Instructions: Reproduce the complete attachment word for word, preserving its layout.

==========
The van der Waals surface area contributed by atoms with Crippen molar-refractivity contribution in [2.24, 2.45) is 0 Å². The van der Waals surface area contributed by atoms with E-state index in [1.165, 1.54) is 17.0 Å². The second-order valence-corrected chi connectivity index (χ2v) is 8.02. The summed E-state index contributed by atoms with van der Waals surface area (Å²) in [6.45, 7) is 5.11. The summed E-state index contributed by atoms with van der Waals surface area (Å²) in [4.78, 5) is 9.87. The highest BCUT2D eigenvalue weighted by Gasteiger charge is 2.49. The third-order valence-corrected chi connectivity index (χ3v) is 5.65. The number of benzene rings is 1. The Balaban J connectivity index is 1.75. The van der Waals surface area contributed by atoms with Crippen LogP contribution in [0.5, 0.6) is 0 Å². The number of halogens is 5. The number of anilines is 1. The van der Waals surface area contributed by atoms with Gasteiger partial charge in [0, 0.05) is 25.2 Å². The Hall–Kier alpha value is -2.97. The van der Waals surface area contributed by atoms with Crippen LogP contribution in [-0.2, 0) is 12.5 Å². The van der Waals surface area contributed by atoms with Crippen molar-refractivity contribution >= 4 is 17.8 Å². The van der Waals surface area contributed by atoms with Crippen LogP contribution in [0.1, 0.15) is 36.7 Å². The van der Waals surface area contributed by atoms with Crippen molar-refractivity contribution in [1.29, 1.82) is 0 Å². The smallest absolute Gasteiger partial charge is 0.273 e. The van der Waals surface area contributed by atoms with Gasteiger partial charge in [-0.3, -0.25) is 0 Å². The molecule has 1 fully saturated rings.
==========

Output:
The van der Waals surface area contributed by atoms with Crippen molar-refractivity contribution in [2.24, 2.45) is 0 Å². The van der Waals surface area contributed by atoms with E-state index in [1.165, 1.54) is 17.0 Å². The second-order valence-corrected chi connectivity index (χ2v) is 8.02. The summed E-state index contributed by atoms with van der Waals surface area (Å²) in [6.45, 7) is 5.11. The summed E-state index contributed by atoms with van der Waals surface area (Å²) in [4.78, 5) is 9.87. The highest BCUT2D eigenvalue weighted by Gasteiger charge is 2.49. The third-order valence-corrected chi connectivity index (χ3v) is 5.65. The number of benzene rings is 1. The Balaban J connectivity index is 1.75. The van der Waals surface area contributed by atoms with Crippen LogP contribution in [0.5, 0.6) is 0 Å². The number of halogens is 5. The number of anilines is 1. The van der Waals surface area contributed by atoms with Gasteiger partial charge in [0, 0.05) is 25.2 Å². The Hall–Kier alpha value is -2.97. The van der Waals surface area contributed by atoms with Crippen LogP contribution in [-0.2, 0) is 12.5 Å². The van der Waals surface area contributed by atoms with Crippen molar-refractivity contribution >= 4 is 17.8 Å². The van der Waals surface area contributed by atoms with Crippen LogP contribution in [0.1, 0.15) is 36.7 Å². The van der Waals surface area contributed by atoms with Crippen molar-refractivity contribution in [1.29, 1.82) is 0 Å². The smallest absolute Gasteiger partial charge is 0.273 e. The van der Waals surface area contributed by atoms with Gasteiger partial charge in [-0.3, -0.25) is 0 Å². The molecule has 1 fully saturated rings.